The ecology of dams and dam removal: The Savage Rapids Dam, Rogue River, OR (Part 2)

A map of the Rogue River Basin. Borrowed from rogueriverkeeper.org

A map of the Rogue River Basin and associated Chinook salmon runs. Borrowed from rogueriverkeeper.org

By Nate Hough-Snee

Case one: the Savage Rapids Dam, Rogue River, OR.

The Rogue River begins a 215-mile journey to the sea from Crater Lake, the remnant caldera from the eruption of Mt. Mazama in south central, Oregon. From Crater Lake the river snakes through Oregon’s lushly forested Cascade Range before heading through the Klamath Mountains and the Kalmiopsis Wilderness and onward to the Pacific Ocean. Between the two mountain ranges, the river passes US Interstate 5 near Grants Pass, a former timber town and the county seat of Southern Oregon’s Josephine County. It’s near this point where the river seemingly parallels I-5, at which a major salvo was fired in the 21st century’s first Pacific Northwest dam wars.

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The ecology of dams and dam removal: fast times in the American West (Part 1)

A dam on the Chagrin River, Ohio.

A dam on the Chagrin River, Ohio.

By Nate Hough-Snee

When someone asks, “what is the signature of human beings on Earth?” what do you immediately think of? Does your mind wander to vast expanses of land converted to row-crop agriculture? Or do you think of a sea of urban pavement and rooftops? What about the earth’s brightened night sky, as captured from space? What systems have been ubiquitously changed, those large and small, across continents and cultures? Whatever your answer, many people can agree that the landscapes that humans have most heavily altered are those that they perhaps need most – water dependent ecosystems: streams, rivers and lakes. Continue reading

If a fish could write your water bill

Would these fish approve your water bill? Photo of Rio Grande chub (Gila pandora) courtesy of the U.S. Fish & Wildlife Service.

By Lauren Kuehne

A few months ago, I wrote a blog post Why the mayor wants you to have a green lawn: The dark side of water conservation where I “exposed” the open secret of declining support for water conservation programs. Water districts and utilities end up with a big problem when conservation – to put it bluntly – starts cutting into revenues generated by water consumption, forcing a rise in rates for the same water. This leads to bewildered and betrayed consumers and increasingly strapped public utilities who literally can’t afford conservation. At the end of that article, I promised a follow-up post on water rate structures (aka, what you see on your monthly bill) that utilities can use which promote conservation and meet revenue-for-infrastructure needs. It’s taken me a while to follow up, partly because every time I started researching and writing about water rate structures I found myself inexplicably dozing off. Luckily, once I sat down to it, the breakdown isn’t that complicated, so I am hopeful that it’s possible to stay awake for the exciting conclusion (yes, there is one!). Continue reading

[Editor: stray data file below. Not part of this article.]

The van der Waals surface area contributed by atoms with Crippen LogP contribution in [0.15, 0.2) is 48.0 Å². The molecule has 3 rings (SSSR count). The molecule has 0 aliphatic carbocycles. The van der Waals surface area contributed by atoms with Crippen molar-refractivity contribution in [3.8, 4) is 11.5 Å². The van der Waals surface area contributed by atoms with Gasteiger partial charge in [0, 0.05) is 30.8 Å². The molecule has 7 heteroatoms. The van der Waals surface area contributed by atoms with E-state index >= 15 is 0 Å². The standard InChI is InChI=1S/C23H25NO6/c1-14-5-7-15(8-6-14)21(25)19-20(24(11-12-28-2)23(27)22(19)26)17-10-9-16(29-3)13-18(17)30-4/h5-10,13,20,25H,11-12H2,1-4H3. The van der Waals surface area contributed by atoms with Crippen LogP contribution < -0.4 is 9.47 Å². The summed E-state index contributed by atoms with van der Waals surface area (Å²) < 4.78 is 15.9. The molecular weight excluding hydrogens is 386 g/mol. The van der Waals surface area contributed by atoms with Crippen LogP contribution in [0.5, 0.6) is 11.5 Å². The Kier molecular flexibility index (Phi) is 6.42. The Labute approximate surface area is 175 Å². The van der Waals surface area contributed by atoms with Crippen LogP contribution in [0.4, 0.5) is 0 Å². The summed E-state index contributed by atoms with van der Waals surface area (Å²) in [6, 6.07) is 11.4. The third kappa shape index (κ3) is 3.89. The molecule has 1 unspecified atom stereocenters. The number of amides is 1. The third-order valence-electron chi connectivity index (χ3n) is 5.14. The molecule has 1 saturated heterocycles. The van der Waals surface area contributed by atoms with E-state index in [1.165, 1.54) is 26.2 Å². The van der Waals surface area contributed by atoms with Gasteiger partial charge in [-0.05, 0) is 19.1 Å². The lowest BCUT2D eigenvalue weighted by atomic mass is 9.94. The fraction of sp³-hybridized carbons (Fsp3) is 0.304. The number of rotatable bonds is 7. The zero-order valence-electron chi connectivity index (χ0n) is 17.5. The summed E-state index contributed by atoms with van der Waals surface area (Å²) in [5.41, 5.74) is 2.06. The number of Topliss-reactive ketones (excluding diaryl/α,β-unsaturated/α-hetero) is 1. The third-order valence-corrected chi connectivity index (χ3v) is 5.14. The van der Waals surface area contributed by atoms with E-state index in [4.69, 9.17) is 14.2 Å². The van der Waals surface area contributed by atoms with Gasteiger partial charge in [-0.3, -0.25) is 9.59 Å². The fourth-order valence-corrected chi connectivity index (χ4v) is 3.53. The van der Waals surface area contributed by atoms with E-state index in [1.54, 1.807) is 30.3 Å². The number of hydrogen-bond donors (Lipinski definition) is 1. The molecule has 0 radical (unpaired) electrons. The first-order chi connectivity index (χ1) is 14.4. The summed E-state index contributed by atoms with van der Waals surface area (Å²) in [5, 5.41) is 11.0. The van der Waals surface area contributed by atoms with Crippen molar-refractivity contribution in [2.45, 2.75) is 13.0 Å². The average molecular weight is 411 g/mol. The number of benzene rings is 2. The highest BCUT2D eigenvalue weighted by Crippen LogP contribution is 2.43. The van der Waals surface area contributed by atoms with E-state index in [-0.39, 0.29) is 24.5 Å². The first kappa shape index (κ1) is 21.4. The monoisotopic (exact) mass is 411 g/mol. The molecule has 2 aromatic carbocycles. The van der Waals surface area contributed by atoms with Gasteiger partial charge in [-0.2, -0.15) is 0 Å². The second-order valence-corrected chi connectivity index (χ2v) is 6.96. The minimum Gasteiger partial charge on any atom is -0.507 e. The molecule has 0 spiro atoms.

Why the mayor wants you to a have a green lawn: The dark side of water conservation

By Lauren Kuehne

I recently met a new acquaintance (who shall remain nameless) that works in an agency (also nameless) that supplies water to a medium-sized metropolitan area (let’s call it “Somewhere, WA”). Over coffee, where I traded my stories in freshwater research for theirs from the convoluted hallways of freshwater management, I was surprised to learn that per capita use of water has dramatically declined in many urban areas over the last 20 years, largely a result of conservation programs telling us “No, brown lawns are in this year!” Continue reading